Number seven is Tikatok. Its a new site thats a real find for English Language Learners (and lots of other students). Users can write and illustrate online books (they can also use lots of images available on the site). The site offers a number of features that really make it stand out. You can make a book from scratch, or you can use one of many story frames that contain prompts" to help the story writer along. In addition, you can invite others to collaborate online with you to develop the book. Once the book is done, you can e-mail the link to a friend, teacher, or yourself for posting on a blog, Web site, or online journal. You can create the online version for free, but you have to pay if you want to print a hard-copy version.
Number six is Edublogs.TV, the newest tool from Edublogs, the best educational blogging tool in the world. Edublogs.TV is a video-hosting site dedicated to education." You can upload videos -- such as educationally useful ones from YouTube -- and then Edublogs.TV does magic to it, so schools can access them when the original site might be blocked.
Number five is My Studiyo. I believe it is, without question, the best way to create online tests and quizzes. Its easy to use; you can include multimedia, and others can add questions (that are moderated before they appear).
Number four is 280 Slides. Its the newest and best addition to my The Best Ways to Create Online Slideshows. I especially like the feature that lets you search for Web images and videos right inside the slideshow creation process. Except for the wonderful Bookr tool -- which is still by far the easiest way to make an online slideshow -- all the other slideshow sites Ive seen require you to open a separate window to search for images before you plug" it in to get their url address. This feature just makes it easier for English Language Learners and everyone else, to create slideshows. And 280 Slides has far more bells and whistles" than Bookr.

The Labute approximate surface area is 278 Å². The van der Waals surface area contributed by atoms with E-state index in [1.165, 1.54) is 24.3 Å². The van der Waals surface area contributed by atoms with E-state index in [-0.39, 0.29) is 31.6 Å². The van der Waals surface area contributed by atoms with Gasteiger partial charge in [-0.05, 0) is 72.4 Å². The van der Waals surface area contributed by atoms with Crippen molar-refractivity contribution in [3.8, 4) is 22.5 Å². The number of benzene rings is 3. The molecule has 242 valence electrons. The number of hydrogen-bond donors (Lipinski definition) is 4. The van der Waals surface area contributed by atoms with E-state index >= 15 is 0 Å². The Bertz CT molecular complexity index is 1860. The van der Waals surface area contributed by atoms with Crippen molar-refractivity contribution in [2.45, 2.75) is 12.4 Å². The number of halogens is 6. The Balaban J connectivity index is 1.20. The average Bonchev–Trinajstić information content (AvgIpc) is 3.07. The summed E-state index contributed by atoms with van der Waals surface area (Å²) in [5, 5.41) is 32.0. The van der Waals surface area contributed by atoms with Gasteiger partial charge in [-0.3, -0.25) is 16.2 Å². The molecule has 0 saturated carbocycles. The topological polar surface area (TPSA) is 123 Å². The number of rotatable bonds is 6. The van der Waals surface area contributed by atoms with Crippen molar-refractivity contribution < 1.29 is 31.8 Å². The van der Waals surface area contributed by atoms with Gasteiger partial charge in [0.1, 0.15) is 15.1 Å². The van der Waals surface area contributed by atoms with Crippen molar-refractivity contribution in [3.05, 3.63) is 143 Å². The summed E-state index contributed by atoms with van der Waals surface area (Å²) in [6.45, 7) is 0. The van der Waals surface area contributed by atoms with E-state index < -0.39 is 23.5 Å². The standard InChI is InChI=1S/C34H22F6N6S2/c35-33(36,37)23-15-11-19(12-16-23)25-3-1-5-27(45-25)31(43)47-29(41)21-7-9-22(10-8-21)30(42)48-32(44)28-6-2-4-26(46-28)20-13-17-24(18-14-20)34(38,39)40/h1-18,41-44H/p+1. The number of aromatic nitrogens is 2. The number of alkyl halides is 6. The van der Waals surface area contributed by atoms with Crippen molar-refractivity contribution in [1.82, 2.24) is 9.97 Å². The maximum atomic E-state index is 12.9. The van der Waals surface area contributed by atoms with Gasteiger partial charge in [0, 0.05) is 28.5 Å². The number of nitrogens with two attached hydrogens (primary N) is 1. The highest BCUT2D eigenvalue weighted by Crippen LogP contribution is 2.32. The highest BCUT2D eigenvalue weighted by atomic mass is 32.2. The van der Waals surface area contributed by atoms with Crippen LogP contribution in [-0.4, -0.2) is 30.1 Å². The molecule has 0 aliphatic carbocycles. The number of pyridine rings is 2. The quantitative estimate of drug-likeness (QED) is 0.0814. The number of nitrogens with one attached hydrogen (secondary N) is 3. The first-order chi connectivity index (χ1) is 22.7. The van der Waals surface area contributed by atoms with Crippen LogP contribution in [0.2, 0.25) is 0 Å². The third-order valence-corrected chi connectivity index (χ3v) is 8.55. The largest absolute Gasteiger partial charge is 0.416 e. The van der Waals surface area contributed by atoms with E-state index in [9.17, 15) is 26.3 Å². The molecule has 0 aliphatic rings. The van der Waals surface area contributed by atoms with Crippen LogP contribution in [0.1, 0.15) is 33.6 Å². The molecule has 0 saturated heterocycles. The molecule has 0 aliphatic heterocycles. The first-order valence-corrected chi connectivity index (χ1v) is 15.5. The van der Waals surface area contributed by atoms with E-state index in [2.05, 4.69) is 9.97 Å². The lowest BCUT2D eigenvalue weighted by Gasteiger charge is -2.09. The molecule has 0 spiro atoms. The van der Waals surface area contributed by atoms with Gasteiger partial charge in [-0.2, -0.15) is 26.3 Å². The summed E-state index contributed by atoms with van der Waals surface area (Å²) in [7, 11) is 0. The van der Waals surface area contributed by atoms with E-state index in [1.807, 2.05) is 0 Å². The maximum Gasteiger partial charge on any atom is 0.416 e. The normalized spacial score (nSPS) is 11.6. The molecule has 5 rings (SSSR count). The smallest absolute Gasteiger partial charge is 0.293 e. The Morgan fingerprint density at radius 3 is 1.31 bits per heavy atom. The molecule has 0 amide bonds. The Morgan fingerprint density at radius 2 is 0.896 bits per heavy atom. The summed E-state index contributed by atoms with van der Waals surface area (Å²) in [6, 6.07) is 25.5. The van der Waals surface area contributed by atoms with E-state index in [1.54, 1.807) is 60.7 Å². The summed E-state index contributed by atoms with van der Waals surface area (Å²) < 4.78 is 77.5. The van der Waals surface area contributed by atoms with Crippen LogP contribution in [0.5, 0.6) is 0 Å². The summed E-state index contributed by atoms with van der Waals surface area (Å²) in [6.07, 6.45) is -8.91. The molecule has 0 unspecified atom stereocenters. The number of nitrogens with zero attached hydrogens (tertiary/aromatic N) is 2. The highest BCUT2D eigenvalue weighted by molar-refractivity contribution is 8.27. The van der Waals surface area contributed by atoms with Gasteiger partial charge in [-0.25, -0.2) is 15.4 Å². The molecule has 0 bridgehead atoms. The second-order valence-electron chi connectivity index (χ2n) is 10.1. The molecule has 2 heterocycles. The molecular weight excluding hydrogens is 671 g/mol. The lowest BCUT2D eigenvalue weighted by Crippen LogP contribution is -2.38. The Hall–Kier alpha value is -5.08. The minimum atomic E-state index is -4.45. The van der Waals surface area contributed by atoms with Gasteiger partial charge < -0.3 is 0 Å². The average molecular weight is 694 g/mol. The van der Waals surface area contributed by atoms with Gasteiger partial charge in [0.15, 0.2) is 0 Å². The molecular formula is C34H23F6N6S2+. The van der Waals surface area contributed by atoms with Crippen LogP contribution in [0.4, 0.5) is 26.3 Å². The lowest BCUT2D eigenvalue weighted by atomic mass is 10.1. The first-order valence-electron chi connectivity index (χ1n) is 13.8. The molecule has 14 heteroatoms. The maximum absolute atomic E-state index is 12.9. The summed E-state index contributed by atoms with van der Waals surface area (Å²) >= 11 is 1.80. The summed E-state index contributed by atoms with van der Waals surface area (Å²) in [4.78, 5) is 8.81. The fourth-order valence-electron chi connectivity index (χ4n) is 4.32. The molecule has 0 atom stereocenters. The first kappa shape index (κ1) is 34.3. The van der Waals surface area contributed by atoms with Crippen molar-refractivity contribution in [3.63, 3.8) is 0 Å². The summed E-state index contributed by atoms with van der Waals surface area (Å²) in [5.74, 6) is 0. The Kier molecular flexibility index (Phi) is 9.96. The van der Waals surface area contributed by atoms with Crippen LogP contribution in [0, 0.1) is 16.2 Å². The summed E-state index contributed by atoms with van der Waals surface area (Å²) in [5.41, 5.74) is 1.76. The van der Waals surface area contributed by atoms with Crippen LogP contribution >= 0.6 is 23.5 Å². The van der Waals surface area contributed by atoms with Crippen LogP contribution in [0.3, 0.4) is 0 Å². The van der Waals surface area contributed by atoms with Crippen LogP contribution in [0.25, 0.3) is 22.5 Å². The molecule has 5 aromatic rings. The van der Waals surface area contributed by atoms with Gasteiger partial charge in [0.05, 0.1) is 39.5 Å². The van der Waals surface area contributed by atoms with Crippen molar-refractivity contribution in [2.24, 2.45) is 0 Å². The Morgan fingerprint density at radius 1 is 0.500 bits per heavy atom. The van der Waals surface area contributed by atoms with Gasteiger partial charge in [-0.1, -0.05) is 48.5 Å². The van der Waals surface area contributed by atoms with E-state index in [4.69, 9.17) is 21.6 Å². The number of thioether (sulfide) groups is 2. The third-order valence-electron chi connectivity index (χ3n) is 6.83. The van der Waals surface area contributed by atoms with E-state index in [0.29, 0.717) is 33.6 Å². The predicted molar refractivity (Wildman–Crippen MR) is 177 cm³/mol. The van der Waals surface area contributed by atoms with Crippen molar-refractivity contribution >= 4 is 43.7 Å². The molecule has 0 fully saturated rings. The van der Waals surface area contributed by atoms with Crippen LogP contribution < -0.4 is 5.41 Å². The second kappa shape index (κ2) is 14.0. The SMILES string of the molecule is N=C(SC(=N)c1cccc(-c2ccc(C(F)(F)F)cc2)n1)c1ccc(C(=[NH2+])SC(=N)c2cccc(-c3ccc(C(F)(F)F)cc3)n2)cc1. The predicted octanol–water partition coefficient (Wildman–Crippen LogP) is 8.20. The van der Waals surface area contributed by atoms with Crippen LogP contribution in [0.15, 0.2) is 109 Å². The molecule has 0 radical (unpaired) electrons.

Number three is Posterous. Its definitely the newest addition to my list of The Best Sites to Easily Create and Display Online Projects. Basically, users just e-mail what they want posted on their micro-blog" (its similar to Tumblr) and its automatically posted with the subject line as the title and the body of the e-mail as its content. I was able to copy images off the Web and paste them in my e-mail, along with a written description, and it all immediately appeared in my Posterous." You also can e-mail attachments and some embeddable applications. Theres not an easier application out there for blogging and keeping an online journal.
Number two is the Search Me search engine. Its an excellent search engine that shows snapshots of the Web pages, in addition to text information, which makes it very accessible to English Language Learners. In addition (and this is why its so high on my list), you can create stacks" of categorized sites, images, and videos, embed them in a blog or Web site, and/or e-mail them to a friend or teacher. You also can write some kind of description, or tag, for each site. This kind of application is great for categorization activities, and teachers easily can create stacks" of Web pages, videos, or images they want students to review.
My pick for the number one Web 2.0 application for education for this year is Book Goo. Its a new tool that lets you upload documents or Web pages and then annotate and share them. Others can annotate the same document. You can draw on the documents as well. I have students use the notes to demonstrate reading strategies on Web pages. The sites staff is very responsive to user feedback. And its always worked whenever my students or I have used it.